A letter to The Financial Times says offsets must not replace decarbonisation efforts, as the task force led by former Bank of England governor Mark Carney, now the UN special envoy on climate action and finance, points out.
Carina Millstone says the real failure of Carney’s proposed regulation will occur if companies are left to decide what counts as “hard to decarbonise” — and therefore legitimately offset.
This tension is currently playing out in the food industry, where companies face growing pressure to show progress towards net zero. Even if all other economic sectors decarbonised from 2020, emissions from the food system would still take us over the 1.5C threshold that the UK aims to salvage at COP26 this November.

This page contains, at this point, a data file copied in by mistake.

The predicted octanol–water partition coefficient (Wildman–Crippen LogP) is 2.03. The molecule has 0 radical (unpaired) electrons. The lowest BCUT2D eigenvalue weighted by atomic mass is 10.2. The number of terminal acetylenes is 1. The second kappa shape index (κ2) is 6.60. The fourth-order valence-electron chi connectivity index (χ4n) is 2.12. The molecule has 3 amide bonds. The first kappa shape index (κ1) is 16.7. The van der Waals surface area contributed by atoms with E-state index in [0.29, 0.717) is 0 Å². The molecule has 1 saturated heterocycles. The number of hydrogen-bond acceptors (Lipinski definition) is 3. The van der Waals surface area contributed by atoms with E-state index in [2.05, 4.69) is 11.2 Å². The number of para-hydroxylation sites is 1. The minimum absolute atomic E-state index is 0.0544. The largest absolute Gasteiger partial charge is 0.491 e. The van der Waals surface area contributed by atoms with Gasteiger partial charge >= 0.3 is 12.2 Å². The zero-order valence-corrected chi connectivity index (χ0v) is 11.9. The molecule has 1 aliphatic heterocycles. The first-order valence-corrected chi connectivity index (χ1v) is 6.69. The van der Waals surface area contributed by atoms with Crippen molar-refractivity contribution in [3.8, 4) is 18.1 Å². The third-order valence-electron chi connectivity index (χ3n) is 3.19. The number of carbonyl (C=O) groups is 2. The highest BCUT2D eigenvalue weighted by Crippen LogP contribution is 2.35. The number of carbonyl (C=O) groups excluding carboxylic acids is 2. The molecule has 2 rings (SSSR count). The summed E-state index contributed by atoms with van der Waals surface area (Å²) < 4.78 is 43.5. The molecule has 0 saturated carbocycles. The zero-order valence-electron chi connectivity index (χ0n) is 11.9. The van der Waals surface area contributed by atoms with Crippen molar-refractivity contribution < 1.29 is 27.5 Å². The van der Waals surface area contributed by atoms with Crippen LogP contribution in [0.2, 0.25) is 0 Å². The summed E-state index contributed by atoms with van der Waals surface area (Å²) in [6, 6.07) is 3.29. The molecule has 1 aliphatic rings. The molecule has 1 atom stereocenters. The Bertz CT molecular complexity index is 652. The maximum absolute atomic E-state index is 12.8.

Yet most of the UK’s leading food businesses — the food retailers — have no plan for how to minimise the main source of their emissions — their so-called Scope 3 emissions, or the emissions of the product they sell, with meat and dairy the main culprit. It is a clear temptation for companies to simply label these emissions “hard to decarbonise” and switch to offsetting mode.
Indeed, Morrisons earlier this year did just that, promising the arrival of “net zero beef” on its shelves, to be produced through farm-level offsets developed and delivered in partnership with suppliers. This presents a clear threat to the emissions reduction imperative and skirts around what retailers are best placed to do to contribute to decarbonisation efforts — promote more sustainable diets, rich in plants and lighter on meat and dairy, as described in July’s National Food Strategy.